This week will witness the global culmination of nearly three years of work by a host of negotiators, and representatives from government, civil society and the private sector.
Just over a year ago, delegates from the United Nations representing 70 countries concluded an 18 month marathon of debate and consultation that produced the first agreed set of Sustainable Development Goals (SDGs) for the world. The SDGs, are meant to guide investments and social policy to end poverty and hunger, and to sustainably steward the earth's natural resources.
Discussions have continued, but this Friday the UN summit for the adoption of the post-2015 development agenda will begin, with the expectation that the 17 SDGs will be endorsed by the international community.
In a troubled world, this process has been a heartening example of international cooperation - and the critical role of water has repeatedly emerged during the negotiations.
Of all our natural resources, water underpins sustainable development as perhaps none other. Food, energy, health, industry, biodiversity—there is no sphere of planetary life or human endeavor untouched by water.
But, in many cases, urbanization, economic development, climate change, and the need to produce more food for a growing population are limiting water availability. Water use has been growing at more than twice the rate of population increase in the last century. A central challenge for sustainable development is how to balance the competing uses of water; ensure that the needs of all—especially of the poor and marginalized—are met; and maintain healthy and diverse ecosystems.
It is therefore no surprise and that water appears explicitly as a recurring theme in many of the 17 Sustainable Development Goals, and the proposed "targets" that serve as guideposts toward their achievement.
But when it comes to managing water—our most precious natural resource—the targets set for achieving the relevant SDGs need to ensure we can both deliver on what has been agreed, and still take into account that different countries will need to adopt different approaches. For instance, especially when it comes to water, targets that prescribe general policy approaches likely will not be appropriate for all countries, given the vastly different levels of economic and social development among the 193 member states of the United Nations. Ideally, all of these states will ultimately adopt the SDGs and strive to deliver on targets appropriate to their specific circumstances.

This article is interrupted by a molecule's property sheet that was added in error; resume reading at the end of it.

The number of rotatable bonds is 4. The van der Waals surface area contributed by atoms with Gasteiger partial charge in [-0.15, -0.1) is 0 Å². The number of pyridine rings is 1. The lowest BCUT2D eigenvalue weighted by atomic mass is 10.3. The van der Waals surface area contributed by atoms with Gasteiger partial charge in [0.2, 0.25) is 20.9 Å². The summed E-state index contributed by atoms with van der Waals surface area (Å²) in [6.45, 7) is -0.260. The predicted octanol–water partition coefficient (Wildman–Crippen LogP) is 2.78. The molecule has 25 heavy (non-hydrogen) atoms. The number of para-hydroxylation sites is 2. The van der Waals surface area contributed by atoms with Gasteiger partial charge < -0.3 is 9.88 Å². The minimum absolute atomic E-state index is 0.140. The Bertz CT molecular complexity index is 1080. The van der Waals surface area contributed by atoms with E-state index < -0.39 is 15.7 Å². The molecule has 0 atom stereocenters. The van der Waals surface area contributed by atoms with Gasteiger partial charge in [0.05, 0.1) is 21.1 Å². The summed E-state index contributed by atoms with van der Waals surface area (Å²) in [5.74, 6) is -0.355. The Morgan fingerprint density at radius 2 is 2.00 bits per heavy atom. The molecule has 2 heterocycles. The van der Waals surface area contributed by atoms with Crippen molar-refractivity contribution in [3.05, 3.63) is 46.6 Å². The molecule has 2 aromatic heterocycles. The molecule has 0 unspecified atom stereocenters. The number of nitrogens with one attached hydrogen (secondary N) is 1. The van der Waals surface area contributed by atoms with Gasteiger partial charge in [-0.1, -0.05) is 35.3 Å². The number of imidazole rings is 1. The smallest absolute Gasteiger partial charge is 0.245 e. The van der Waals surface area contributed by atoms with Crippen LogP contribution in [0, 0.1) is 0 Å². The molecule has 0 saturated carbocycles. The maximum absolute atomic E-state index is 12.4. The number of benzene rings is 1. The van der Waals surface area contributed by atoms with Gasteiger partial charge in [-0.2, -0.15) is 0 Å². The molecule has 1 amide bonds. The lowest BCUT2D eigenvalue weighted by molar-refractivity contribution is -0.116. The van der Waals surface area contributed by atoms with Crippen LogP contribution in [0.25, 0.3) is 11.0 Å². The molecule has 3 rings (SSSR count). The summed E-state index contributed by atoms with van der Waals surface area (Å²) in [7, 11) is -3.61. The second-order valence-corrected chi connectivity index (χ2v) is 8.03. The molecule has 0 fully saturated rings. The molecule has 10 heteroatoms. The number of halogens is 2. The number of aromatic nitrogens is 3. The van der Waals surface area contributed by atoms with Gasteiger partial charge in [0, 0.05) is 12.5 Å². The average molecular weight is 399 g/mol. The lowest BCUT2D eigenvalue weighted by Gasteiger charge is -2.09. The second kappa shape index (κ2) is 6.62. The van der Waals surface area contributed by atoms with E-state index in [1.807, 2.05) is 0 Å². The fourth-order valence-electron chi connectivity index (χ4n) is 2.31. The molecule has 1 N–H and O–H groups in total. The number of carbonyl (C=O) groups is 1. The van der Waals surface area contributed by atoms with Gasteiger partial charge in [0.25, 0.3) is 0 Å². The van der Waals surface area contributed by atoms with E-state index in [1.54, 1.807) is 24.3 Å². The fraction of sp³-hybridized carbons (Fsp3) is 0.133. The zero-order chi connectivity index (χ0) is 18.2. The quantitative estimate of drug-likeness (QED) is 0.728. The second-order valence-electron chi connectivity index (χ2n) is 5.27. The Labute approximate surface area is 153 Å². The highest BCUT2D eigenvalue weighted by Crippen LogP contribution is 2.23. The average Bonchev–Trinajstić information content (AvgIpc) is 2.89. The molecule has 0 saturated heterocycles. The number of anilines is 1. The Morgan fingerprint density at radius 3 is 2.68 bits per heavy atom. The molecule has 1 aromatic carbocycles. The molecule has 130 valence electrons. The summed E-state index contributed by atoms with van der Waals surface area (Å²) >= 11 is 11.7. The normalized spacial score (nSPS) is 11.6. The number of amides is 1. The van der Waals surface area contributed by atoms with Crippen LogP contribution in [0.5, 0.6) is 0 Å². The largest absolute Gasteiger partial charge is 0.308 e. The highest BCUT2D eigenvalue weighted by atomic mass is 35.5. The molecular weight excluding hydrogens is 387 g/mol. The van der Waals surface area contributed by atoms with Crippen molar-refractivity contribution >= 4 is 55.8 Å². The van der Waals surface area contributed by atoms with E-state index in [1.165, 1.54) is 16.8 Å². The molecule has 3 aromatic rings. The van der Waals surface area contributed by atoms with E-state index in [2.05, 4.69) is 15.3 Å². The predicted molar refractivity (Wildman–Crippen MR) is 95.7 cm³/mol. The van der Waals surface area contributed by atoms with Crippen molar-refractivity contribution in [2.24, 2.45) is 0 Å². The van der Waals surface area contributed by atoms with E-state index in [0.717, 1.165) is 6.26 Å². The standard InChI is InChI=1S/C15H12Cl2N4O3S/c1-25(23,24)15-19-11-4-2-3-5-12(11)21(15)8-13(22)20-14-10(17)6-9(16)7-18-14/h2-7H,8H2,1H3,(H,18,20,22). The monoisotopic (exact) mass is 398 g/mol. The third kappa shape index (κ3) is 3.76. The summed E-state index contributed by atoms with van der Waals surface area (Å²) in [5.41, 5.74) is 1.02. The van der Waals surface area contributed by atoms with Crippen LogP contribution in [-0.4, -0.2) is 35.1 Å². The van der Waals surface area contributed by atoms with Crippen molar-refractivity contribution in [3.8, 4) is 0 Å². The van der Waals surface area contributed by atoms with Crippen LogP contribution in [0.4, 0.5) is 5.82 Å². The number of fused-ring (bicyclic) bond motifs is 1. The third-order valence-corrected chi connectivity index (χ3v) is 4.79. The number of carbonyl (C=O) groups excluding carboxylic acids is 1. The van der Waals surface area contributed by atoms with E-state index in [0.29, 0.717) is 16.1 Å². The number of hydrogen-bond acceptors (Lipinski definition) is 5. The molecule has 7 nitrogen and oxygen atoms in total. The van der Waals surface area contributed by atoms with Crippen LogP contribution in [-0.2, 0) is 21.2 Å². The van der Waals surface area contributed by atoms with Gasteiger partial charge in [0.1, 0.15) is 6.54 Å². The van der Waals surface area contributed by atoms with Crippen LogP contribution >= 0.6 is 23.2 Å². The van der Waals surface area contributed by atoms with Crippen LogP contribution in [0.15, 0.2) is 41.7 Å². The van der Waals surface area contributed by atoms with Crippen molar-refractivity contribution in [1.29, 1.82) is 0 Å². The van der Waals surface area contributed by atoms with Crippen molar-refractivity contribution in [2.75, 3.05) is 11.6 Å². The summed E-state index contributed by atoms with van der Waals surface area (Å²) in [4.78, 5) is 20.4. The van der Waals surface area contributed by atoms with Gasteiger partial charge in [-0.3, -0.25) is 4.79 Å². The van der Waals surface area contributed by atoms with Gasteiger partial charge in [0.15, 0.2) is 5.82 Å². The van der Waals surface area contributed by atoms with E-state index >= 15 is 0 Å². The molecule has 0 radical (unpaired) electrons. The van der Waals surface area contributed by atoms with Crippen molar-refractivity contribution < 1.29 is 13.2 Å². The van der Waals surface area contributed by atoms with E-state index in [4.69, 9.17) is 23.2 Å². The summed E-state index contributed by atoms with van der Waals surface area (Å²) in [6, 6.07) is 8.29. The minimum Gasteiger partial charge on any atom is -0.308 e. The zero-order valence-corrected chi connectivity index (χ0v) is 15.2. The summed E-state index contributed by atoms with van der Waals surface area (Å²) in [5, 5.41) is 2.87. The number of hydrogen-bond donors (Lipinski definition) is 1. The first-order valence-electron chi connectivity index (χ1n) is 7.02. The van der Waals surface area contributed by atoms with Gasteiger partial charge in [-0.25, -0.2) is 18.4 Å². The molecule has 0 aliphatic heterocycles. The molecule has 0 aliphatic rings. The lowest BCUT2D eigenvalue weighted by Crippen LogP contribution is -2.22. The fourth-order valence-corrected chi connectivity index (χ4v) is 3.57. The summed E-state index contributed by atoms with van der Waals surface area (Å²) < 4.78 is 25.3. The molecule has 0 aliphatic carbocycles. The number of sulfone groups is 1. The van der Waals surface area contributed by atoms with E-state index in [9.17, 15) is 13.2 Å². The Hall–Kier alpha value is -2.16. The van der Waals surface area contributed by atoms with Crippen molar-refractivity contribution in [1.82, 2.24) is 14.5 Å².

Some of the proposed targets are focused more on principle than on practical application. Policies that sound good on paper can be difficult to achieve and sometimes come at a real cost to people—especially the poor, women and marginalized groups—and to the environment. Sustainable and efficient management of our water resources requires frameworks responsive enough to address a wide range of national and local contexts, along with monitoring systems to ensure that these efforts are delivering on what is expected in the context.
Take for example the Integrated Water Resource Management (IWRM) approach. While its principles provide a good overall framework for managing water resources, addressing water challenges in a specific context often requires the implementation of solutions that for pragmatic reasons have to deviate from these principles.
Plans to Action
One principle, for example, is decentralization and inclusive decision making. But in China, a top-down approach and centralized decision-making actually succeeded in improving rice and water productivity. When rapid urbanization prompted government officials to allocate more water to cities, farmers had to respond. They did so by building their own ponds to store water supplied by the system, thereby improve the timing of water to the crops, and reducing the amount of water they used for irrigation, while also managing to increase agricultural productivity considerably.
Prescribing institutional and governance arrangements, including such things as introduction of water licensing, permits and pricing, that are not appropriate in the given context can undermine local efforts to increase reliable access to water, including for smallholder farmers and marginal communities. For example, efforts to formalize water rights and institutions in some developing countries have ignored the existing informal arrangements in place in both irrigated and rain-fed systems. Small-scale farmers need secure water and land rights, so that they are empowered to invest in their farms and improve their productivity. This is key to ensure that efforts to improve water security also contribute to ending poverty and improving sustainability.
Similarly, new technologies and practices need to consider the institutional and policy environment in the success of water-interventions, not only in terms of supporting implementation, but also in minimizing social, economic and environmental trade-offs.
In the case of Pakistan, where water scarcity is major a concern, the government and international donors have been promoting technologies and practices on-farm to reduce the use of water while maintaining or even increasing productivity in the rice-wheat systems across the country. These approaches have been relatively successful, at least at the farm scale. However, this has not always translated into savings for the region as a whole. As productivity rose, farmers upstream expanded the amount of land under irrigation, resulting in less water available for the small scale-farmers downstream.
When it comes to making more efficient use of water, pragmatic, holistic solutions are needed.
In the end, much of the pressure on water resources today and tomorrow could be reduced through water management that’s appropriate to the context in and scale at which it is to be applied. Managing our water resources well will drive progress toward meeting the crucial goals of sustainable development.